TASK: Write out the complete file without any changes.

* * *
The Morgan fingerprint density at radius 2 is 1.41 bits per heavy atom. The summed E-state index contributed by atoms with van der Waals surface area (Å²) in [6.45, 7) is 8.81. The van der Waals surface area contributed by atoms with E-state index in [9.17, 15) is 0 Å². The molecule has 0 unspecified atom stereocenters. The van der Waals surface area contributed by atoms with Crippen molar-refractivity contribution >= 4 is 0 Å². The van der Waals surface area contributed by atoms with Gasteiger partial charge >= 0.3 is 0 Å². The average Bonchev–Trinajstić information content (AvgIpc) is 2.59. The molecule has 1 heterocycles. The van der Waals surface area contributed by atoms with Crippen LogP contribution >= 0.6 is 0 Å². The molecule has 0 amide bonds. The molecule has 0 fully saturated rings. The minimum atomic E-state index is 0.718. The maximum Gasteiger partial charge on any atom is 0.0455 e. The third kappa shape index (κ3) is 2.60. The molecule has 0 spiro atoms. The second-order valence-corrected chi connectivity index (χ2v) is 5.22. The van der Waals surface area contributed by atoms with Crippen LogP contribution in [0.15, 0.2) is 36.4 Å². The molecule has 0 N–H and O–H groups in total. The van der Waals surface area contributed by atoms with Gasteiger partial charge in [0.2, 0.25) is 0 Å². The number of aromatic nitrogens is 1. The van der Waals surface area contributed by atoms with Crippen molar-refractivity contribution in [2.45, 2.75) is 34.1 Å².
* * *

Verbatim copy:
The Morgan fingerprint density at radius 2 is 1.41 bits per heavy atom. The summed E-state index contributed by atoms with van der Waals surface area (Å²) in [6.45, 7) is 8.81. The van der Waals surface area contributed by atoms with E-state index in [9.17, 15) is 0 Å². The molecule has 0 unspecified atom stereocenters. The van der Waals surface area contributed by atoms with Crippen molar-refractivity contribution >= 4 is 0 Å². The van der Waals surface area contributed by atoms with Gasteiger partial charge >= 0.3 is 0 Å². The average Bonchev–Trinajstić information content (AvgIpc) is 2.59. The molecule has 1 heterocycles. The van der Waals surface area contributed by atoms with Crippen LogP contribution >= 0.6 is 0 Å². The molecule has 0 amide bonds. The molecule has 0 fully saturated rings. The minimum atomic E-state index is 0.718. The maximum Gasteiger partial charge on any atom is 0.0455 e. The third kappa shape index (κ3) is 2.60. The molecule has 0 spiro atoms. The second-order valence-corrected chi connectivity index (χ2v) is 5.22. The van der Waals surface area contributed by atoms with Crippen LogP contribution in [0.15, 0.2) is 36.4 Å². The molecule has 0 N–H and O–H groups in total. The van der Waals surface area contributed by atoms with Gasteiger partial charge in [0.2, 0.25) is 0 Å². The number of aromatic nitrogens is 1. The van der Waals surface area contributed by atoms with Crippen molar-refractivity contribution in [2.45, 2.75) is 34.1 Å².